Fear of the Other: F.W. Murnau’s Nosferatu

Frazer MacDonald on German Expressionist cinema and the influence of F.W. Murnau’s most famous film…

1922’s Nosferatu: Symphony des Grauens (translated as Symphony of Terror) is F.W. Murnau’s most famous film, and one of the best-known in German film history. Despite being an unofficial adaptation of Dracula (Bram Stoker’s wife famously sued the studio who made the film), it has since become the archetypal adaptation of the film.

Before Nosferatu, the idea that vampires could burn to death in sunlight didn’t exist, and many of the more traditional vampire films—Fright Night, From Dusk ‘til Dawn, and Werner Herzog’s own adaptation of the film—were all heavily influenced by Murnau’s rendition, and the film has even been spoofed in children’s cartoon SpongeBob Squarepants.

Born in Bielefeld (Westphalia) in 1888, Murnau came to Berlin to study philology at the city’s Humboldt University, witnessing first-hand the devastation of World War One and the subsequent economic and psychological depression throughout Germany.

The German government’s banning of foreign films during the war (in 1916) led directly to an increased pressure on German film (and theatre) directors, who rose to the occasion, producing 130 films in 1918 compared to just 24 in 1914. It was while seeking new methods of attracting and engaging audiences that the genre of German Expressionism, which borrowed heavily from theatre, was born.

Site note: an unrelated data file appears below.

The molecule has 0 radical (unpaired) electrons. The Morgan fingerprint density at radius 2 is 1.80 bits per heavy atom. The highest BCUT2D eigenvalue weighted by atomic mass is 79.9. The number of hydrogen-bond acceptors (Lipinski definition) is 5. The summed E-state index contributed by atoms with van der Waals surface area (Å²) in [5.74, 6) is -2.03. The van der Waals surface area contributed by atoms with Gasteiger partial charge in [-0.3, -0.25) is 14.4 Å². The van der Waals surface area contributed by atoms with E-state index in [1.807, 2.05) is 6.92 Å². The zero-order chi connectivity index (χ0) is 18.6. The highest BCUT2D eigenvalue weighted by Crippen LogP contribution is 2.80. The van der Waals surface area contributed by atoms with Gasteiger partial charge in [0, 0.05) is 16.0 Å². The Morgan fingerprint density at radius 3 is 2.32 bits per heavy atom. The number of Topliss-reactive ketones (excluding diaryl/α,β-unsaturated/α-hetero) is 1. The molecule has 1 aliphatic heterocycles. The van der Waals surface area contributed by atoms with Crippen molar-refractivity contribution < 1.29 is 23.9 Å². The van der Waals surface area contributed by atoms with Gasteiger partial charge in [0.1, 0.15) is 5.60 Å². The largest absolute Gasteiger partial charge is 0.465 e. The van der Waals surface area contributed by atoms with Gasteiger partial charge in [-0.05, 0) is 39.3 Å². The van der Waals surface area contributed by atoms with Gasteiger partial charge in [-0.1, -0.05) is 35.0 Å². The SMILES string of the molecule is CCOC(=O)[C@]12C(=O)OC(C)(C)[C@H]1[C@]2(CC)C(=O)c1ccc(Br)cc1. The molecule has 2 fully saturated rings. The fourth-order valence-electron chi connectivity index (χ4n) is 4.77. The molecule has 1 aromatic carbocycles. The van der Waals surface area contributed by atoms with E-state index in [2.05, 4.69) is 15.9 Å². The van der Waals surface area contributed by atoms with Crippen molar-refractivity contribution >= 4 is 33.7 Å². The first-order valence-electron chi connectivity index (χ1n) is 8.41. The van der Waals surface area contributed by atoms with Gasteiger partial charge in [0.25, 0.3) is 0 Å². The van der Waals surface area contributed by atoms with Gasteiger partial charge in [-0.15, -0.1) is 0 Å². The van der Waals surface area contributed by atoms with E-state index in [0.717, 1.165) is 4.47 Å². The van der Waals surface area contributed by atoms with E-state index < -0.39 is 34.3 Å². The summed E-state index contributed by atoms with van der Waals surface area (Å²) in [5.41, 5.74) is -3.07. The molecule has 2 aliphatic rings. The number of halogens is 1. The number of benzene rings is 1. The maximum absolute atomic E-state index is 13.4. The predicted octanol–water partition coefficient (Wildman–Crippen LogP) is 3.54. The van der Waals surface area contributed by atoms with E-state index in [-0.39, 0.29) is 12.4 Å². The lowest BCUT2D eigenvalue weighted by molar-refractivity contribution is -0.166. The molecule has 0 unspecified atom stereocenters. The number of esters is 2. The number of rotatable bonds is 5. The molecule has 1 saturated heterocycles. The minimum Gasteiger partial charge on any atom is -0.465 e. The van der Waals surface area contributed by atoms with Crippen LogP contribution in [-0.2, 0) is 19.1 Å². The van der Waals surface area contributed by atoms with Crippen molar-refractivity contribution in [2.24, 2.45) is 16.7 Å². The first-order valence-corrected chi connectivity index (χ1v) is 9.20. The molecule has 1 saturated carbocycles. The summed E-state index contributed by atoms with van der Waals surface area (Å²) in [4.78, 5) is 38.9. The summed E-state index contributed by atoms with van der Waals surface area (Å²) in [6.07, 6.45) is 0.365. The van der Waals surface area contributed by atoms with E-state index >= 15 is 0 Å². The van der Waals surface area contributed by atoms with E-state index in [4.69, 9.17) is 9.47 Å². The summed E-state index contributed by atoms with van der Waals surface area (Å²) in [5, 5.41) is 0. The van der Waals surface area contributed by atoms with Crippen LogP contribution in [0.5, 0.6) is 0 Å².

Murnau, who was friends with local theatre director Max Reinhardt, made his first feature film (The Boy In Blue) directly after the war in 1919 but it was Nosferatu that made him famous. The movie possesses many of the now-classic Expressionist tropes: angular, stage-like sets, the stark blocking that usually puts one or two of the cast members front and centre—Schreck always appears in windows, doorways, and on gangplanks, and always with a bare light behind him to accentuates his gaunt features—and much like a stage production, movement is kept to a minimum.

Schreck, in a promotional still for the film.

There’s a huge emphasis on tableaus, and the most dynamic scenes in the films are ones in which Schreck himself is making his way slowly up a stairwell or something similar. Indeed, more than any other film from this period, Nosferatu is the purest example of the Expressionist style, and the smoky exteriors and dimly lit interiors of the film are arguably the most influential of the era.

Berlin became something of a creative hub for Expressionist cinema, both as a base and an urban backdrop, featuring most famously in Phil Jutzi’s 1931 adaptation of Alfred Dobin’s Berlin Alexanderplatz and Fritz Lang’s M, with Wim Wenders’ Wings of Desire utilising many techniques typical of the twenties and thirties, and even recent colour films—the smoky nightclub interiors of Sebastian Schipper’s Victoria for example, or the angular, neon-lit bedroom scenes in Tom Tykwer’s Lola Rennt—nodding to the era’s distinctive style.